People new to my project think that I travelled to all these countries. But the first to collect soil for the project were friends and acquaintances. I also reached out to many organizations like Sister Cities, Couch Surfers, and UNICEF. U.S. embassies became the best source of soil. The State Department didn’t officially recognize or endorse the project, but many employees supported my efforts, even networking with colleagues to help.

In appreciation, I sent these helpers a small amount of the entire soil mix in a small bottle necklace. A number of notable people around the world — including Secretary of State John Kerry, the Dalai Lama, and former President Jimmy Carter — have also received the soil mix, which comes in wood boxes containing a bottle within a clear plastic cube. Kim Jong Un accepted this gift as well, and it’s now on display at North Korea’s International Friendship Exhibition — along with a basketball signed by Michael Jordan, a gift from Madeleine Albright.

The soil sample from North Korea might be one of the more controversial selections, but many others deserve mention as well.

The Uzbek sample comes from an area in Tashkent where people were executed for the “crime” of being anti-Soviet. South Sudan is today mired in a desperate conflict, but my soil sample comes from a time four years ago when the country was celebrating its independence in July 2011. The soil from South Africa comes from Robben Island, where Nelson Mandela was held captive for years. I like to think that he may have walked on this dirt.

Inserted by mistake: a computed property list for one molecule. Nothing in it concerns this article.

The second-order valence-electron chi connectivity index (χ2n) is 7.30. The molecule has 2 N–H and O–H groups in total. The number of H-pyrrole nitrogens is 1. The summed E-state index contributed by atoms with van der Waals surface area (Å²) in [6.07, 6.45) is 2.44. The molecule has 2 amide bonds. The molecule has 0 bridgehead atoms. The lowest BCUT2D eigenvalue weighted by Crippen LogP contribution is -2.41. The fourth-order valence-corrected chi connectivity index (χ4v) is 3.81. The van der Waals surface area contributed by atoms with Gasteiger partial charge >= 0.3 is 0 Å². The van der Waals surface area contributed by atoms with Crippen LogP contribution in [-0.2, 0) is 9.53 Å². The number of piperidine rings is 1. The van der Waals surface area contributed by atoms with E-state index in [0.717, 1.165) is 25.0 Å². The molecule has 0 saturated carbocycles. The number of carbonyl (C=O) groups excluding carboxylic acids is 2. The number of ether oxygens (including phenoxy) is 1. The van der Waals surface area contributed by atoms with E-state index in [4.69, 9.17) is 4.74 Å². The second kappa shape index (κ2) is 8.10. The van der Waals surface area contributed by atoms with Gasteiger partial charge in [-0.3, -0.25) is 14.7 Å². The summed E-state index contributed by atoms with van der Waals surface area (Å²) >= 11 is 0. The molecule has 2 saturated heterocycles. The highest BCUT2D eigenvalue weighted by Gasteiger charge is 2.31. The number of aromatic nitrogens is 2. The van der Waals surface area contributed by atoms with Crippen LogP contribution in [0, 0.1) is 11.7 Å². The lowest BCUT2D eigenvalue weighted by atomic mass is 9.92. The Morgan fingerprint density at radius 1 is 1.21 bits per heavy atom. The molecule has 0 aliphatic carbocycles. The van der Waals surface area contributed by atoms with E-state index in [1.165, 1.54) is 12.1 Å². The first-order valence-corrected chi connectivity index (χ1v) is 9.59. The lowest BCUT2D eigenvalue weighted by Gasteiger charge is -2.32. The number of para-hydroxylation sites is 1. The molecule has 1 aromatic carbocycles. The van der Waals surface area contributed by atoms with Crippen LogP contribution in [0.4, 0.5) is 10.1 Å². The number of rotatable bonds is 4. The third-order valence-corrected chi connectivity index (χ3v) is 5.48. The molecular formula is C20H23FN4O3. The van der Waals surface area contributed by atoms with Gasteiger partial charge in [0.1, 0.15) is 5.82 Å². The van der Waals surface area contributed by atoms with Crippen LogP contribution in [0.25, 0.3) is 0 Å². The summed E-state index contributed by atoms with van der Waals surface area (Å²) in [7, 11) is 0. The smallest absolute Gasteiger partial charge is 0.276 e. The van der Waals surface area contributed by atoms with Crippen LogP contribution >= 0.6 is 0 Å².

The first attempt to get some dirt from Kazakhstan in 2006 ended when police seized the sample. During the second try, it got lost in a maze of bureaucracy. Members of the Sister City organization finally succeeded in 2008.

Putting It All Together

Since my return, I’ve entered production planning for phase two of the project.

My medium is mixed, with cement as the main ingredient. The first part of production will introduce the master blend with all the soils on the 196 panels so they all contain the same overlay. Every panel contains the soil of all nations, none more unique than another. The blend will be of multiple pigments manipulated. I’ll then use acids, sanding, burning, and polishing to “work” the material. In style, the final product will resemble abstract expressionism.

In the end, it will be a work of conceptual art in which the idea is as significant as the visual placement of the material. The concept is the placement of all the soils of 193 nations in peaceful coexistence in the same place. Can viewers close their eyes and understand the idea of these soils at peace? Here, in this work of art, yes — and maybe tomorrow somewhere else.

This may be a naïve proposition, of course, but at least it’s the start of a conversation.

After an article appeared about my project in The Los Angeles Times, a woman wrote me a note: “Art can go where no amount of words can go,” she said. “I know that art has expressed my spirit far more than all the journaling, talking and reading could ever do.”

Gary Simpson is a California artist who has exhibited widely. His website is commonground191.com.